Improving Outcomes in Newly Diagnosed Multiple Myeloma - Episode 8

Transplant-Ineligible Multiple Myeloma: Triplet vs Quadruplet Therapy

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Considerations for selecting between a conventional front-line triplet regimen to manage a patient with high-risk multiple myeloma who is ineligible for transplant vs a new quadruplet regimen, as demonstrated in recent clinical trial data.

Saad Z. Usmani, MD: When you initiate the 3-drug regimens for your newly diagnosed transplant-eligible patients, we talk about whether you continue maintenance with 1 drug vs continuing on all drugs. Does cytogenetic risk, or high risk vs standard risk, influence your pick of the triplet? How confident are you of 1 strategy vs the other: whether you continue 1 drug vs 2 drugs, even for an older patient? Sham, you want to go first?

Sham Mailankody, MD: I think we talked a lot about the ENDURANCE study, but it’s important for people to know that it’s a large study with 1000 patients but didn’t include patients with high-risk myeloma, or high-risk cytogenetics. So those patients were excluded. The results, very strictly speaking, of the ENDURANCE study, is relevant or applicable primarily to patients with standard-risk myeloma. I think the clinical scientific question about the role of carfilzomib [Kyprolis] in frontline patients with high-risk cytogenetics is still an open question.

That said, I do believe that of the many treatments for myeloma, there are very few treatments that work for high-risk patients, but do not work in standard-risk patients. It’s usually vice versa. You have treatments that work very well in low-risk patients, but do not work in high-risk. I think it’s reasonable to consider, say, carfilzomib, lenalidomide [Revlimid], and dexamethasone [KRd] for high-risk patients. I think that the responses tend to be somewhat earlier with carfilzomib vs Velcade [bortezomib]. So if you have a patient who has a large mass in the spinal column or another lesion that you would like to get early, quick responses, and has high-risk cytogenetics, I would probably lean towards KRd/carfilzomib. As I mentioned, as we’ve talked a little bit, I think a quadruplet would also be an option in those patients, based on emerging data from the GRIFFIN study. Again, these studies have not looked specifically at high-risk patients, which is what limits us being more definitive, but I think it would be reasonable to consider, in those patients, daratumumab [Darzalex]/RVd [lenalidomide, bortezomib, and dexamethasone]. This is not in trials, but I guess this is how I practice. If I start on a triplet, whatever the choice is, like RVd, I check again in 2 months to see what the response is like. If you have a patient that has not achieved a PR [partial response] after 2 cycles of RVd and has high-risk cytogenetics, that patient isn’t likely going to get a very deep response. Those are patients who I would be more proactive about adding a fourth drug or changing to a different triplet. It doesn’t happen very often, fortunately, but is something to keep in mind as we tailor these regimens and treatments to our patients.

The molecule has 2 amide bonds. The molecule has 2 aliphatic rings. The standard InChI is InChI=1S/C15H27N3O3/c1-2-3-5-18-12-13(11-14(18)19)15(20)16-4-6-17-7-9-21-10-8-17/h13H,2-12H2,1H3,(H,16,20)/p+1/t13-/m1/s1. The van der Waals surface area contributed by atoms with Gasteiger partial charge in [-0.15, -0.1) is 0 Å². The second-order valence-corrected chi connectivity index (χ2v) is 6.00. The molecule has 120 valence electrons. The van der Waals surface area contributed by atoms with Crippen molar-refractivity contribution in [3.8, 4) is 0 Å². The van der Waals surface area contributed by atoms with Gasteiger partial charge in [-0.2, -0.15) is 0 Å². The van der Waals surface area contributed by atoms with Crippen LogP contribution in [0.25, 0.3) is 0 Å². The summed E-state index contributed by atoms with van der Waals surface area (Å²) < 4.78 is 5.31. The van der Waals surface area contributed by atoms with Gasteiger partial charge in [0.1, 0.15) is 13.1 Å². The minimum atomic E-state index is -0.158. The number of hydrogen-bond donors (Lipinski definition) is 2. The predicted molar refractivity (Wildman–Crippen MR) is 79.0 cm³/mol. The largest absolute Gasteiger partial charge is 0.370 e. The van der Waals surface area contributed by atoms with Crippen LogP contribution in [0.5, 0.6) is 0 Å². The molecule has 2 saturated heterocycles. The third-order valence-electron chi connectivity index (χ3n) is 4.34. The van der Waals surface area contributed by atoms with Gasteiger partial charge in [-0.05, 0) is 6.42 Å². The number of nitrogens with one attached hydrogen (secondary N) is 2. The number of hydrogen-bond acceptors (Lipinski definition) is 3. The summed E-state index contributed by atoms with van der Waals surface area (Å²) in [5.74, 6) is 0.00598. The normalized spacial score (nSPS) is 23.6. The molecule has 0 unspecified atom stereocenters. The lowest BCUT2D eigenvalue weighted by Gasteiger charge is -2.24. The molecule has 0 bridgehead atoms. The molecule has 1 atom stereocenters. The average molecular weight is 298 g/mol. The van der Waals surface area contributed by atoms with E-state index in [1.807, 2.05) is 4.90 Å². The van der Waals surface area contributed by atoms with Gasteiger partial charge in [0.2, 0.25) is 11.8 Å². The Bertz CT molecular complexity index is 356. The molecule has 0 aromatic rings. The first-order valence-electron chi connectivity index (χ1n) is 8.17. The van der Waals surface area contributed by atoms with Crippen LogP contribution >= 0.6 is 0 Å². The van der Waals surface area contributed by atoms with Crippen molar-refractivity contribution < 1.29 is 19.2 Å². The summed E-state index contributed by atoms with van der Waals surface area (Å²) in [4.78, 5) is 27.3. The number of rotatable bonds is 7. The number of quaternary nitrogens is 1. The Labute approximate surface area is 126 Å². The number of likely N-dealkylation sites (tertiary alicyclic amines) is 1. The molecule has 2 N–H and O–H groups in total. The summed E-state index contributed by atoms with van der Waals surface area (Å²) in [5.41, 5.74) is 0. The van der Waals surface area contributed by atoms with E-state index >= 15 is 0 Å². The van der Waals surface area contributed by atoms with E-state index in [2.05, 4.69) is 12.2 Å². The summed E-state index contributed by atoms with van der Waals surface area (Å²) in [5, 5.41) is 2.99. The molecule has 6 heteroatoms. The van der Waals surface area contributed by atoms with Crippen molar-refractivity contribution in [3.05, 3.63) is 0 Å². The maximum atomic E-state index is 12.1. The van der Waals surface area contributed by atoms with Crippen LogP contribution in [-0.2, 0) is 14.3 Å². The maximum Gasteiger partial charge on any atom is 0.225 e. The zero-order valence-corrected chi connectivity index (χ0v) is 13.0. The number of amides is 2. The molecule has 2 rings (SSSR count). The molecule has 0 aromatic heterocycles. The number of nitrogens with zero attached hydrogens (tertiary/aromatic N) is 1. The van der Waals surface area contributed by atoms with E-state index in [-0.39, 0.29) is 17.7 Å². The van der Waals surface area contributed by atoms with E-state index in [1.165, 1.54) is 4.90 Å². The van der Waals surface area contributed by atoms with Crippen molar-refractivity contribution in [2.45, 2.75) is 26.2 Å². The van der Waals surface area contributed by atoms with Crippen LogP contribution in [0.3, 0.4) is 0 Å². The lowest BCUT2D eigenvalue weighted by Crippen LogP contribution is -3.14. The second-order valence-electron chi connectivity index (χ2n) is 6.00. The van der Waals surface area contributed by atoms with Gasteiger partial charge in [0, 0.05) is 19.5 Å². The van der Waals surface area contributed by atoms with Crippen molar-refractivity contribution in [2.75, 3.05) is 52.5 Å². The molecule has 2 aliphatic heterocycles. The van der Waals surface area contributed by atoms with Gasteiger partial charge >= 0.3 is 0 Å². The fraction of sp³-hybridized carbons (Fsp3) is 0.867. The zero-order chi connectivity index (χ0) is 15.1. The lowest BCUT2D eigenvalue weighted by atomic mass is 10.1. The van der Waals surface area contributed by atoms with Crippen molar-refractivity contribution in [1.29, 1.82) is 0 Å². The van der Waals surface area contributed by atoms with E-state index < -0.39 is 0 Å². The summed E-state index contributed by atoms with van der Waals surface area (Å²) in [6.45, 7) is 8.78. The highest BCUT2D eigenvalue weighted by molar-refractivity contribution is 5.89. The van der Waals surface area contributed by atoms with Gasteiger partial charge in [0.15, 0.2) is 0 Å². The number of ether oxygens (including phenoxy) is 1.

Saad Z. Usmani, MD: Yeah. Those tend to be the more difficult primary refractory kind of patients.

Sham Mailankody, MD: Yes.

Saad Z. Usmani, MD: What do you think, Neha?

Neha Korde, MD: Yeah. Very similar to how Dr Mailankody practices I would say. I tend to be a little more forward in the high-risk young population. I would probably go with my quadruplet up front these days, but KRd also certainly works in those patients. For my elderly patients, again, that are transplant eligible, I tend to still do daratumumab/RVd for those patients. For my transplant-ineligible group, honestly, within my practice, I probably just do daratumumab/RD, or RD at this point. I have played around with a daratumumab/RVd-lite [lenalidomide, bortezomib, dexamethasone] combo, kind of doing a little bit of both. In the transplant ineligible setting, it really depends on who’s sitting in front of me, and what the patient looks like.

Saad Z. Usmani, MD: Urvi, what do you think?

Urvi Shah, MD: I think they’ve answered it really well.

Saad Z. Usmani, MD: You can say thumbs up guys. I agree with both of you.

Transcript edited for clarity.